Payers should cover home-based cardiac rehabilitation programs, researchers argue

Insurers need to rethink their coverage policies regarding home-based cardiac rehabilitation programs, according to a study published yesterday in the Journal of the American Heart Association.

In a press release, the study’s senior author Mary A. Whooley, M.D. said that “our biggest challenge in the U.S. is that home-based cardiac rehabilitation is not covered by many health insurers. Currently, Medicare only pays for on-site or facility-based cardiac rehabilitation.”

While problems persist on the supply side for providing these programs, the study also found a lack of demand.

“The biggest surprise of our analysis was how few patients chose to participate in cardiac rehabilitation,” Whooley said, a primary care physician at the San Francisco Veterans Affairs Medical Center and professor of medicine at the University of California, San Francisco.

HBCR programs focus on lifestyle changes. “However, changing behaviors is difficult, and while care facilities may offer on-site cardiac rehabilitation, many patients don’t choose to take advantage of follow-up treatment,” Whooley said.

The study, which authors tout as the first to show that home-based cardiac rehabilitation can help people with heart disease live longer, involved examining data of 1,120 patients eligible for cardiac rehabilitation at the San Francisco Veterans Health Administration between 2013 and 2018.

Excluded from the study were veterans who choose to attend facility-based cardiac rehabilitation programs or those who died within 30 days of hospitalization. Researchers compared outcomes for 490 home-based care participants to 630 patients who did not participate in the program. The patients were monitored through June 30, 2021.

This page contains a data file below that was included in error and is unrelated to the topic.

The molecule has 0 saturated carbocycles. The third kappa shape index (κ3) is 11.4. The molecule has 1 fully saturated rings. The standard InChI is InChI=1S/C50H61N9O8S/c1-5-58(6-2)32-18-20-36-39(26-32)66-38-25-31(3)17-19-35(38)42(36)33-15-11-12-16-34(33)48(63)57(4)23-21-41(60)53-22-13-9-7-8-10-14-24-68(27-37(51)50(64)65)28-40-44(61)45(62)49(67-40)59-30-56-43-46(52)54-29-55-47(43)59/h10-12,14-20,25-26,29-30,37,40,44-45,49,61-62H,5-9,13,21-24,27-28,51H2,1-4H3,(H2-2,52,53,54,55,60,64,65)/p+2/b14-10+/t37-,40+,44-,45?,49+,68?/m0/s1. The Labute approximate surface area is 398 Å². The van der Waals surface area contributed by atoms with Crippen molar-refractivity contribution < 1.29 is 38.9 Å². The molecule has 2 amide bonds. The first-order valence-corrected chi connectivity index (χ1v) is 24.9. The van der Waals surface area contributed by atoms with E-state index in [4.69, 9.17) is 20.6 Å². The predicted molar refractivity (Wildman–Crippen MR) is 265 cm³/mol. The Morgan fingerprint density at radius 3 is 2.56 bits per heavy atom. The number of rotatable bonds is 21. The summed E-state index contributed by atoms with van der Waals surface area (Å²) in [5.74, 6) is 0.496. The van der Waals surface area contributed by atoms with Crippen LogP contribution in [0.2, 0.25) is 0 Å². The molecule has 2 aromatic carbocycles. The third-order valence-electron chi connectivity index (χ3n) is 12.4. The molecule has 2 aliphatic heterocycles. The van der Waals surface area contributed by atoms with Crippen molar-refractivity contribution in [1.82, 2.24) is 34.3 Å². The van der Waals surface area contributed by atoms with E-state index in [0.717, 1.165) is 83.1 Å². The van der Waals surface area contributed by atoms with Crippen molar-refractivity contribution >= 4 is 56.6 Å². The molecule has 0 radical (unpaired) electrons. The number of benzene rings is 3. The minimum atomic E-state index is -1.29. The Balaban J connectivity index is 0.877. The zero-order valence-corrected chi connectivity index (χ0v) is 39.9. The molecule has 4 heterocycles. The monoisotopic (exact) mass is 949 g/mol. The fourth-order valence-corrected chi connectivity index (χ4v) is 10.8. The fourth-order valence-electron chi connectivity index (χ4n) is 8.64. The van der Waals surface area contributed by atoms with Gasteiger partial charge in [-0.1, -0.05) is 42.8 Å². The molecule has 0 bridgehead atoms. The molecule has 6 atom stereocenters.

Those in the home-based program had a 36% lower risk of death compared to those who did not participate.  

“Although no observational study can eliminate the possibility that healthier patients were more likely to participate in HBCR, we rigorously adjusted for confounding using an inverse probability weighted Cox regression analysis with the goal of equalizing the samples across all variables other than exposure to HBCR,” the study found. “These results suggest that participation in HBCR contributed to lower mortality among patients referred to [cardiac rehabilitation].”

The home-based rehabilitation program lasted 12 weeks and included nine coaching calls, motivational interviews and a health journal to track diet, exercise and vital signs. Participants were also given a stationary bike and a blood pressure monitor.

Patients were given physical activity goals, after consultation with a nurse or exercise physiologist. Follow-up calls were made to patients at three and six months after the program, and they were monitored an average of 4.2 years after being hospitalized.

Researchers note that cardiac rehabilitation might be more appealing than facility-based programs, which do not seem to be something most cardiac patients participate in. They cite data that say that from 2007 to 2011, 15% of Medicare patients and 10% of veterans opted for cardiac rehabilitation. In 2016, among Medicare beneficiaries cleared for cardiac rehabilitation, only 24% choose to participate in on-site programs.

This might beg the question of whether insurers paying for these programs would make that much of a difference because the demand for the service doesn’t seem to exist.

In the press release, Whooley said that “we don’t know why so many patients opted out of rehabilitation. Even when home-based cardiac rehabilitation was offered at the time and place of their choosing, only 44% of eligible patients chose to participate. Many patients were simply not interested in changing their behaviors.”